the adoption of a free and determined
choice on the part of the person who the standard of the cross, and singing professes it, it inspires as much horror psalms; a profound expression of melas it at first created respect. The monk ancholy reigns upon their countewith whom I conversed, spoke of noth- nances : I have seen them, when not ing but death; all his ideas came money, but food of a better sort than from that subject, or connected them- they had been accustomed to was given selves with it; death is the sovereign them, turn up their eyes to heaven with monarch of this residence. As we astonishment, as if they considered talked of the temptations of the world, themselves unfit to enjoy its bounty. I expressed to the father Trappist my The custom of the common people in admiration of his conduct in thus sac- Poland is to embrace the knees of the rificing all, to withdraw himself from nobility when they meet them ; you their influence. “We are cowards,” cannot stir a step in a village without said he to me, “ who have retired into having the women, children, and old a fortress, because we feel we want the men saluting you in this manner. In courage to meet our enemy in the open the midst of this spectacle of wretchedfield.” This reply was equally modest ness you might see some men in shabby and ingenious.
attire, who were spies upon misery : POLAND.
for that was the only object which The Poles love their country as an could offer itself to their eyes. The unfortunate friend : the country is dull captains of the circles refused passports and monotonous, the people ignorant to the Polish noblemen, for fear they and lazy; they have always wished for should see one another, or lest they liberty ; they have never known how should go to Warsaw. They obliged to acquire it. But the Poles think that these noblemen to appear before them they can and may govern Poland, and every eight days, in order to certify the feeling is very natural. The edu- their presence. The Austrians thus cation however of the people is so much proclaimed in all manner of ways that neglected, and all kind of industry so they knew they were detested in Poforeign to them, that the Jews have land, and they separated their troops possessed themselves of the entire trade, into two equal divisions : the first enand make the peasants sell them for a trusted with supporting externally the quantity of brandy the whole harvest interests of Poland, and the second of the approaching year. 'I he distance employed in the interior to prevent the between the nobility and the peasantry Poles from aiding the same cause. I is so immense, the contrast between the do not believe that any country was luxury of the one, and the frightful ever more wretchedly governed than misery of the other, is so shocking, Gallicia was at that time, at least under that it is probable the Austrians have political considerations; and it was apgiven them better laws than those parently to conceal this spectacle from which previously existed. At every general observation that so many diffipost-house in Gallicia there are to be culties were made in allowing a stranger seen three descriptions of persons who to reside in, or even to pass through gather round travellers' carriages: the the country. Jew traders, the Polish beggars, and the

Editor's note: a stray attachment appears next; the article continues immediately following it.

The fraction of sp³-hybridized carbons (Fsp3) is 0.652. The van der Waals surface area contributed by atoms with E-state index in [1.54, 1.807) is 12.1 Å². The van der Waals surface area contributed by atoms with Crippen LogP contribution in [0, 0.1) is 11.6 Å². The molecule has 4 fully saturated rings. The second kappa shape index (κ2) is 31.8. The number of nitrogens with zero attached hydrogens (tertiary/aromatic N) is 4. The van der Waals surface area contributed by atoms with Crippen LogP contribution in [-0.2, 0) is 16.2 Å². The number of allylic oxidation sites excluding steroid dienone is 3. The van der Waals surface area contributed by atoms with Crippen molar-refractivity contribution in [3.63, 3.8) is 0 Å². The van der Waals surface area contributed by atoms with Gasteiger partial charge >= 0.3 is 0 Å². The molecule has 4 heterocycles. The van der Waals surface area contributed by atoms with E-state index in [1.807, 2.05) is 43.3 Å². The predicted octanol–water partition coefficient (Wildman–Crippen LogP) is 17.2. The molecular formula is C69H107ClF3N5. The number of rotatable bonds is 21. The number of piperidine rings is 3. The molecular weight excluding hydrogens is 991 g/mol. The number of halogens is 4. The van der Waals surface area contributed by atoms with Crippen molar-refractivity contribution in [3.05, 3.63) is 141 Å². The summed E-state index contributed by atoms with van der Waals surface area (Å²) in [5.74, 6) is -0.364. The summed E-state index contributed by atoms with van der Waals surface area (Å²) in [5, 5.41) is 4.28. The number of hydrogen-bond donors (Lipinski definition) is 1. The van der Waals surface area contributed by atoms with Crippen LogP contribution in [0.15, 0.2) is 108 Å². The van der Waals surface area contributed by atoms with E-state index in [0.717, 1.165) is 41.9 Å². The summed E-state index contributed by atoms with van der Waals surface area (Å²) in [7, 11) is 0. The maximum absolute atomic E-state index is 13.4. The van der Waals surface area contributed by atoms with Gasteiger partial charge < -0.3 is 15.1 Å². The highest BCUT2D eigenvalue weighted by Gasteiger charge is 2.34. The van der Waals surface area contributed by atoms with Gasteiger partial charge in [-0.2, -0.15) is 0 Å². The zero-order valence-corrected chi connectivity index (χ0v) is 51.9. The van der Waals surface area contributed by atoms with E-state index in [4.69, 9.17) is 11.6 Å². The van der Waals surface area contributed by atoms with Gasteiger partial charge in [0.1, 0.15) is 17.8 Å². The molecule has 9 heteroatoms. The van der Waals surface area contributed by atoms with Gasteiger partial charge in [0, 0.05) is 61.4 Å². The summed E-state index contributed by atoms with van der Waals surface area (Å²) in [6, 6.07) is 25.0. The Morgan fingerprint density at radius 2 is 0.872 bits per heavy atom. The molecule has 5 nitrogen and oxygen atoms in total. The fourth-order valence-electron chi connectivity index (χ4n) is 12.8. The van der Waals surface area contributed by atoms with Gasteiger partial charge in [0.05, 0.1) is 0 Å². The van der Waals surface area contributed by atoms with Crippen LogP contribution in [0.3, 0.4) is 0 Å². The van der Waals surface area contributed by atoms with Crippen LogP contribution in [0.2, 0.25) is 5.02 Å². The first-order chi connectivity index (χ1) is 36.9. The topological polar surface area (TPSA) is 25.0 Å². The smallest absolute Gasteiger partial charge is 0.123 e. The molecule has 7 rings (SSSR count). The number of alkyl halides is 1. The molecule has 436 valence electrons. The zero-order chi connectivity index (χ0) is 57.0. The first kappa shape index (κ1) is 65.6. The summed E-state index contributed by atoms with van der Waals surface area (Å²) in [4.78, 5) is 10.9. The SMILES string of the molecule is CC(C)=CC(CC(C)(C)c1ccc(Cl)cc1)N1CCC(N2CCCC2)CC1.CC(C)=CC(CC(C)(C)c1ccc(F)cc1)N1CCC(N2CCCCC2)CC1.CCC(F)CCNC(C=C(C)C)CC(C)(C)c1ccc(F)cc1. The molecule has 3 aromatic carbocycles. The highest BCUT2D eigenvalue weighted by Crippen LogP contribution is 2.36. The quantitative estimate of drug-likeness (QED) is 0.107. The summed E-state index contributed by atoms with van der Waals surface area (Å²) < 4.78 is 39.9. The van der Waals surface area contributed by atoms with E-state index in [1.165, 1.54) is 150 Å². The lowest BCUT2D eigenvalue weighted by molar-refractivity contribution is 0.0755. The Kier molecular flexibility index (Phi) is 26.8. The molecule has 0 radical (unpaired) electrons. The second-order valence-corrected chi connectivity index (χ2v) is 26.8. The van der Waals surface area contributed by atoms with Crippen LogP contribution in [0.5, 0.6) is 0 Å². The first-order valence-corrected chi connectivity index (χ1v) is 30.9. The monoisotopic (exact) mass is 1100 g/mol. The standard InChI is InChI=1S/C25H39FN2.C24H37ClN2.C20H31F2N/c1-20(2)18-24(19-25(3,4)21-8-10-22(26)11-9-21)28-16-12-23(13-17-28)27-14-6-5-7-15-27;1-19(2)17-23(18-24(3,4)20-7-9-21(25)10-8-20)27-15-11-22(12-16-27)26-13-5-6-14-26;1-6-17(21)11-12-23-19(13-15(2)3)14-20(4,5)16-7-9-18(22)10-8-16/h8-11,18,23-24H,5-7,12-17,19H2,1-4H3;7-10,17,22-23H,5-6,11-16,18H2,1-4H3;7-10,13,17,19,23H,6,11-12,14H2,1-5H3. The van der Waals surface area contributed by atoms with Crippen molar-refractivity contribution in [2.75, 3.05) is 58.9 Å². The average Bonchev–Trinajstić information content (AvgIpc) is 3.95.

KIOW. German spies. The country appears